Modris Eksteins' Rites of Spring: The Great War and the Birth of the Modern Age begins with Sergei Diaghilev in a dreamlike and timeless Venice and ends in the bunker with Hitler in Berlin, surrounded by Soviet soldiers. Eksteins is continually overstating individual points and making questionable assertions, but the broader argument of the book is straightforward and compelling. The modernist spirit present in the pre-1914 world was intensified, broadened, and transformed by the experience of the war. The Europe that emerged in 1919 is comprehensible only in these terms. Ultimately, the Nazis are themselves to be understood as a modernist phenomena, art made life and life made art, thinkable only in a world dominated by the experience of the front and the trenches.
The final pages of Rites of Spring have troubling implications that point to my larger problem with the book. In particular the fevered passages from Goebbels' diary from the very last days of the war in which we read: “Now that everything is in ruins, we are forced to rebuild Europe...In trying to destroy Europe's future, the enemy has succeeded in smashing its past; and with that, everything old and outworn has gone” (cited on Eksteins 329). Which makes me think of the bitter irony Tony Judt suggests in Postwar—that the post-45 national and supra-national order in Europe found its stability in the massive human suffering inflicted by Hitler and Stalin. Inconvenient populations had simply been moved or eliminated; I believe the phrase from economics is 'creative destruction.'
One might have expected a less elegant and more 'theoretical' writer than Eksteins to make heavy use of the notion of trauma. Certainly the psychoanalytic idea has often been applied to the First World War, but also to wars and conflicts in general. I suspect that, if questioned on the subject, Eksteins would say that the concept of trauma is too decontextualized for his liking. The 'experience' of war described in his book is deeply contextual, depending on the world before, the world during, and the world after. It is neither a simple product of, nor abstractable from, the technical means of making war. The obvious question, though—and this is suggested only very gently by the preface of the book—must be what came after 1945. If the trauma of 1914-1918 (in the historical sense Eksteins might give the word) shapes the decades after it, what about the manifold traumas of the Second World War? Might it be argues that the First World War had a unity of experience that its sequel and continuation lacked? After all, the French, Germans, British, and to a lesser extent Americans, all fought the same sort of war on the same ground. The human cost (a polite war of saying 'body count'?) of 1939-1945 was considerably higher, in particular among noncombatants. But the shape of the war was different everywhere. Someone like Dominic LaCapra might agree that if we take the Shoah as the originary trauma of the contemporary world, it none the less imposed itself in a way totally different from the imposition of the experience of, say, Passchendaele. In what sense are both 'traumas'? I myself as skeptical of any very technical use of the term; none the less the notion of an experience or event that is repressed, that returns repeatedly, insisting on itself, that cannot be 'gotten past' but seems to call out for a 'working through' that always recedes into the distance—this is an image with descriptive power.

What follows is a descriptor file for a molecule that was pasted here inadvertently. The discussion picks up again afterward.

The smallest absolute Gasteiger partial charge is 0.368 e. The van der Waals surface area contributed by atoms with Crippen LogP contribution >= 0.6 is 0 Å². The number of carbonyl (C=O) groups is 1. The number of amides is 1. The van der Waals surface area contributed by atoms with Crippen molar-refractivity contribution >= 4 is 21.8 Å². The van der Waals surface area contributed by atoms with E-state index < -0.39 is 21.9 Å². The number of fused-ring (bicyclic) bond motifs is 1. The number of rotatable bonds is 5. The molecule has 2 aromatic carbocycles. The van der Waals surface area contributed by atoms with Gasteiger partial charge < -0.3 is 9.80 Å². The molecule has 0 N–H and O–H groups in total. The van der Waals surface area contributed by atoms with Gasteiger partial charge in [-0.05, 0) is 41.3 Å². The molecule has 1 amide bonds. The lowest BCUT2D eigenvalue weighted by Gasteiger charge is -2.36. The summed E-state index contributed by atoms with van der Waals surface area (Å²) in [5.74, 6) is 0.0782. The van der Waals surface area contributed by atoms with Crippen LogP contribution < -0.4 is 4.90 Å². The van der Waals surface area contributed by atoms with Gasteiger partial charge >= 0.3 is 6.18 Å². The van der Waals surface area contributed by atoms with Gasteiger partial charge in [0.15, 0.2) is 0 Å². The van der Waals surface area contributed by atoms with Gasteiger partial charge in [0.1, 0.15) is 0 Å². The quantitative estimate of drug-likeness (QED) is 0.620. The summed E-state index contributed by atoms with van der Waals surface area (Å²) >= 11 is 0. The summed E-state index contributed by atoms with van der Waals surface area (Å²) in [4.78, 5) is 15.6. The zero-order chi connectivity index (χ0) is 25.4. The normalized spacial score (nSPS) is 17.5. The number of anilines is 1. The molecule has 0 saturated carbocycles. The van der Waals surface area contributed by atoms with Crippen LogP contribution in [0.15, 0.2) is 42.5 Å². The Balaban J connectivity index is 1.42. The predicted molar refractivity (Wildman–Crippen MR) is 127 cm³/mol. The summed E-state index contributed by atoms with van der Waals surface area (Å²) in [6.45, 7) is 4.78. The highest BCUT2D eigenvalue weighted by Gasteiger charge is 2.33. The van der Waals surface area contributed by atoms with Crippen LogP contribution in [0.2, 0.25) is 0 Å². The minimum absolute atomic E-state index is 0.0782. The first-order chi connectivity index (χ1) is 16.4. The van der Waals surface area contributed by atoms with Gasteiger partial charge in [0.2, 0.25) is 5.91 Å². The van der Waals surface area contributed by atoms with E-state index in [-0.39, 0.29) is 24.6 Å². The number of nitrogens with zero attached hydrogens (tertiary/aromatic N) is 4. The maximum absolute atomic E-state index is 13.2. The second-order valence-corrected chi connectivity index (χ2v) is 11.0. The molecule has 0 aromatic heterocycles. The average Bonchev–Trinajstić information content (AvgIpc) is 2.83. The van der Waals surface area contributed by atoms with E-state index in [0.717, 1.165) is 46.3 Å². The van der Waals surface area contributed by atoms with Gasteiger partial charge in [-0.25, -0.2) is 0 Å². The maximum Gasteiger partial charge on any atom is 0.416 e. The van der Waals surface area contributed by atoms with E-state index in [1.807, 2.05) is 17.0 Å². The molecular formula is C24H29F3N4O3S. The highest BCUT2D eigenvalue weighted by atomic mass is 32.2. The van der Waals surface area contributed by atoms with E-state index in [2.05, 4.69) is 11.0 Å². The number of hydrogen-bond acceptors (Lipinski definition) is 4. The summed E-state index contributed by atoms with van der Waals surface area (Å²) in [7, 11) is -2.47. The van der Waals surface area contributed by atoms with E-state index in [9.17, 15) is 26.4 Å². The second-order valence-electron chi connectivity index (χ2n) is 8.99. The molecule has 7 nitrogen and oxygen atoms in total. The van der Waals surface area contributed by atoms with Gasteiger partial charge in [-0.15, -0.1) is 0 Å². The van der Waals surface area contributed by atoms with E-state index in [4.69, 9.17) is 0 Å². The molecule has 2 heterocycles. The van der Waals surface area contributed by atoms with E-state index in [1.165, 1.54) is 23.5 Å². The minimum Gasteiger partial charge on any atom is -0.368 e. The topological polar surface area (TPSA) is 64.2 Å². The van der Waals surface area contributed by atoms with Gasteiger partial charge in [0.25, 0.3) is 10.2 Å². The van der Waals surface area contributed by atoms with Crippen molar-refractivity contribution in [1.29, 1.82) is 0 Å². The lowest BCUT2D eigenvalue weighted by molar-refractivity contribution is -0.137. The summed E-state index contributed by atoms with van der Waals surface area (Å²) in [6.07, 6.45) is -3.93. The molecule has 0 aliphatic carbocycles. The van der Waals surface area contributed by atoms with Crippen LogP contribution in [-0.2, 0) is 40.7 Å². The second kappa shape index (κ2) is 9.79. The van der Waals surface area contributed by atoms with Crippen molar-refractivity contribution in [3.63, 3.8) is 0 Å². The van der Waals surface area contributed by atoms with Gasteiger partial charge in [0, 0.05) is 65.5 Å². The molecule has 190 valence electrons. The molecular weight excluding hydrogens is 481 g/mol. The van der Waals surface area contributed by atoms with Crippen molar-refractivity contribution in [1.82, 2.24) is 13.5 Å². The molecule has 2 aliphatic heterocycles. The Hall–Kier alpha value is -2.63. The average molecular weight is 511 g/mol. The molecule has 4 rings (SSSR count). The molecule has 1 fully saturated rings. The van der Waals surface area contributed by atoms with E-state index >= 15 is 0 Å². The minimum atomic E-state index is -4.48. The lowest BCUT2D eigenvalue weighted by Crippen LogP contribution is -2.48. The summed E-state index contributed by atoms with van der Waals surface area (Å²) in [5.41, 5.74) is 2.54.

Given this, I'd like to ask Eksteins the question of periodization. I like already very much his suggestion that the turn is not with the guns of August, 1914. Rather, the turn takes place deep in the war, in the dark moments of 1916 when the 'true nature' of the senselessness of the war has become plain. Where is the next turn? Perhaps 1968 is a good symbolic year. In terms of Eksteins' framework, though, I think we would be better off seeing the 'lifestyle revolution' of 1968 as something like the very last gasp of the modernist paradigm enforced by the First World World. The real turn would come some time in the 1970s, with the extinguishing of this last revolutionary dream. The 'totalitarian' experience and its broken dialectic of individual and state-enforced totality, this is clearly unimaginable without the front experience. This is probably the limit of what can usefully be said about their relationship. Still, it does seem to me that Eksteins' story demands a sequel to explain how the post-war culture of the 20s and 30s confronted the new war, and the degree to which the world that came after 1945, despite the rhetoric of stunde nul, had indeed escaped from the trenches.
Rites of Spring is a book about modernism, perhaps not modernist art as such, but certainly modernism as a way of life, as an experience. Eksteins is an historian. He uses works of art in the service of a larger argument, rather than bringing history to bear on works of art. Still, there is an implicit argument about the nature of modernism: within the avant-garde, life and art become one, the rational is made to serve the irrational. This is Dada, this is fascism. As interesting comparison might be made to Arno Mayer. At various points, Eksteins insists on the bourgeois nature of the First World War. He also insists on the bourgeois nature of Germany, the most modernist of nations. I'm not convinced that the category 'bourgois' is a very important part of his argument. I think, therefore, it might be interesting, some time in the future, to compare Rites of Spring to Arno Mayer's Peristence of the Old Regime. They disagree, no doubt, about the importance of the avant-garde as a cultural formation. But that's for another day.